General considerations were taken by infection control practice in the NICU to stop the outbreak. Some of the important consideration; the isolation of all colonized and diseased patients as a cohort nursing and admission has stopped but unavoidable cases were sent to another unit; dedication of nurses to colonized and diseased patients; environmental and clinical samples was obtained. In addition, environmental specimens including bed, milk, milk bottles, equipment, thermometer, blood pressure cuff, intravenous saline, ventilators, respiratory equipment soap and water were taken. All environmental specimens were negative except blood pressure cuff was positive for K. pneumoniae which is sensitive to antibiotics. On the other hand, clinical specimens including umbilical, rectal, intravenous swab, finger print of nurses and those who were positive umbilical and rectal swab rescreened after decolonization with chlorohexadine and alcohol. Frequent meeting with pediatric head, NICU supervisor and house keeping department was on daily babies; decontamination of environment was routinely done; infection control course for all hospital nurses for a period of 2 months was mandatory.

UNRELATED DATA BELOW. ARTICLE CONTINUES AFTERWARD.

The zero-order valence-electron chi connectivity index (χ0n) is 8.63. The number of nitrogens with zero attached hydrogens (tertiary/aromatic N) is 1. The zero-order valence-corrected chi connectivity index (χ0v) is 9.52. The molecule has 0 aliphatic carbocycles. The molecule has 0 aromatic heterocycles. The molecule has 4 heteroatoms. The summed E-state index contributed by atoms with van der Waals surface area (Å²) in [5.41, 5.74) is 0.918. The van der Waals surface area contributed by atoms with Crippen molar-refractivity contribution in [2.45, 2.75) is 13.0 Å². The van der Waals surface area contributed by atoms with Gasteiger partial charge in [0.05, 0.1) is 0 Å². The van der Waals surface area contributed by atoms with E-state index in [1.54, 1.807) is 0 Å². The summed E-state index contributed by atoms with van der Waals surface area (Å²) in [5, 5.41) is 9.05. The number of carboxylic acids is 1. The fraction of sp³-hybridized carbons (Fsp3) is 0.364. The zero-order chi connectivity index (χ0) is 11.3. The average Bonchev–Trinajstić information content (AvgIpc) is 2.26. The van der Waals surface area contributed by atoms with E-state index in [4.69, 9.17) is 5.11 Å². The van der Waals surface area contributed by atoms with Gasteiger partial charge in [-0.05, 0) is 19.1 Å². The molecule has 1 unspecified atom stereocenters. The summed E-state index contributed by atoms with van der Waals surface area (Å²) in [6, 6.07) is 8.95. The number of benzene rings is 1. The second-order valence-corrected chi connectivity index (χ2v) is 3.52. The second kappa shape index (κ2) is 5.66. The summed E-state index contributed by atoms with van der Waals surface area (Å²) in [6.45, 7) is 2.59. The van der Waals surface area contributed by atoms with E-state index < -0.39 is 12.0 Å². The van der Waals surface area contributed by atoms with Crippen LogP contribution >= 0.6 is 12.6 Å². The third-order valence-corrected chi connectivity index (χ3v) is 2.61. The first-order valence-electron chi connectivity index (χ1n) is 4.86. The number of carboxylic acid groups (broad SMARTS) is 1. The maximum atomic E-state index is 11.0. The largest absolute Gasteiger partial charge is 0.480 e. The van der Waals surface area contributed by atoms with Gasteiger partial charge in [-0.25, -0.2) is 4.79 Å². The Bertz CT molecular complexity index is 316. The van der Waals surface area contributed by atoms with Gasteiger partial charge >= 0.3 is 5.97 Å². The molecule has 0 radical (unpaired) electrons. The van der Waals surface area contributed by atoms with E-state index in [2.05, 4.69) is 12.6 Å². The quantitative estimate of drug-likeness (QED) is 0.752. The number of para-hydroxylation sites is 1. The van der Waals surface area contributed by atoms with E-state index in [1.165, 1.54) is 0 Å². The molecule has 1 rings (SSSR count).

In conclusion, this is the second study that describes the outbreak of ESβL-producing K. pneumoniae in Saudi Arabia and the first report of outbreak in Saudi Arabia due to blaCTX-M-15 genes. It is evident that the blaCTX-M genes are now increasingly detected in patients throughout Saudi Arabia and to define the extent of this spread, more studies on the cefotaxime-resistant Klebsiella sp. and other Enterobacteriaceae needs to be carried out in the different geographical area around the kingdom. Furthermore, outbreaks in Saudi hospitals must be investigated to define the predominate ESβL gene in the Enterobacteriaceae strains that are responsible for the outbreaks.

ACKNOWLEDGMENT

This study was supported by research grant number CPRC250, College of Pharmacy, Research Center, King Saud University, Riyadh, Saudi Arabia.